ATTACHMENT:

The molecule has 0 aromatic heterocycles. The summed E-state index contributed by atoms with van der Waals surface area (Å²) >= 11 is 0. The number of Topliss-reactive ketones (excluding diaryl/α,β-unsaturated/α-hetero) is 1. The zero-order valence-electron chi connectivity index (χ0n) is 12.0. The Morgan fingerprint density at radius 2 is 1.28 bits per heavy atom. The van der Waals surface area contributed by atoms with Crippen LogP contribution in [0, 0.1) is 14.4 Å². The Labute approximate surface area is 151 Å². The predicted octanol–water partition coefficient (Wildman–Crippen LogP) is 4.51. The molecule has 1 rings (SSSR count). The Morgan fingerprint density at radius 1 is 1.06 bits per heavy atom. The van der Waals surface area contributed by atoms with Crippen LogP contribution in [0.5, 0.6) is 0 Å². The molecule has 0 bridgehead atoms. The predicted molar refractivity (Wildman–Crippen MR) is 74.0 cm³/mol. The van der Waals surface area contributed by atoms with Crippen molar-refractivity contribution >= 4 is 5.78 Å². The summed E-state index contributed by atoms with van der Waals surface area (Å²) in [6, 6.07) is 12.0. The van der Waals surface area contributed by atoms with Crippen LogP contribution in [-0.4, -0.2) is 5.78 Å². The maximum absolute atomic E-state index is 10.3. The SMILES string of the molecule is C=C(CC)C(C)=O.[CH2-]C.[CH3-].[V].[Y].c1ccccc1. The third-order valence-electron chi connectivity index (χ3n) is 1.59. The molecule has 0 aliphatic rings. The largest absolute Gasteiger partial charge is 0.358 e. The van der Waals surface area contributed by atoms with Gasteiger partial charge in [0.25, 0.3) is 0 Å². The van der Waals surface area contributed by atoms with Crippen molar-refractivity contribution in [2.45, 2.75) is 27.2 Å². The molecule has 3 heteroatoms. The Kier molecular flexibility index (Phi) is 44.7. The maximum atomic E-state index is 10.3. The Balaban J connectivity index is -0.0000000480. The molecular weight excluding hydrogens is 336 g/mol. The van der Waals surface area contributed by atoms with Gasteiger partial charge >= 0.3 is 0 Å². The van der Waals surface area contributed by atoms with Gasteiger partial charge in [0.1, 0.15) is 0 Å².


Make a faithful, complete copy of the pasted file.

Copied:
The molecule has 0 aromatic heterocycles. The summed E-state index contributed by atoms with van der Waals surface area (Å²) >= 11 is 0. The number of Topliss-reactive ketones (excluding diaryl/α,β-unsaturated/α-hetero) is 1. The zero-order valence-electron chi connectivity index (χ0n) is 12.0. The Morgan fingerprint density at radius 2 is 1.28 bits per heavy atom. The van der Waals surface area contributed by atoms with Crippen LogP contribution in [0, 0.1) is 14.4 Å². The Labute approximate surface area is 151 Å². The predicted octanol–water partition coefficient (Wildman–Crippen LogP) is 4.51. The molecule has 1 rings (SSSR count). The Morgan fingerprint density at radius 1 is 1.06 bits per heavy atom. The van der Waals surface area contributed by atoms with Crippen LogP contribution in [0.5, 0.6) is 0 Å². The molecule has 0 bridgehead atoms. The predicted molar refractivity (Wildman–Crippen MR) is 74.0 cm³/mol. The van der Waals surface area contributed by atoms with Crippen molar-refractivity contribution >= 4 is 5.78 Å². The summed E-state index contributed by atoms with van der Waals surface area (Å²) in [6, 6.07) is 12.0. The van der Waals surface area contributed by atoms with Crippen LogP contribution in [-0.4, -0.2) is 5.78 Å². The maximum absolute atomic E-state index is 10.3. The SMILES string of the molecule is C=C(CC)C(C)=O.[CH2-]C.[CH3-].[V].[Y].c1ccccc1. The third-order valence-electron chi connectivity index (χ3n) is 1.59. The molecule has 0 aliphatic rings. The largest absolute Gasteiger partial charge is 0.358 e. The van der Waals surface area contributed by atoms with Gasteiger partial charge in [0.25, 0.3) is 0 Å². The van der Waals surface area contributed by atoms with Crippen molar-refractivity contribution in [2.45, 2.75) is 27.2 Å². The molecule has 3 heteroatoms. The Kier molecular flexibility index (Phi) is 44.7. The maximum atomic E-state index is 10.3. The Balaban J connectivity index is -0.0000000480. The molecular weight excluding hydrogens is 336 g/mol. The van der Waals surface area contributed by atoms with Gasteiger partial charge >= 0.3 is 0 Å². The van der Waals surface area contributed by atoms with Gasteiger partial charge in [0.1, 0.15) is 0 Å².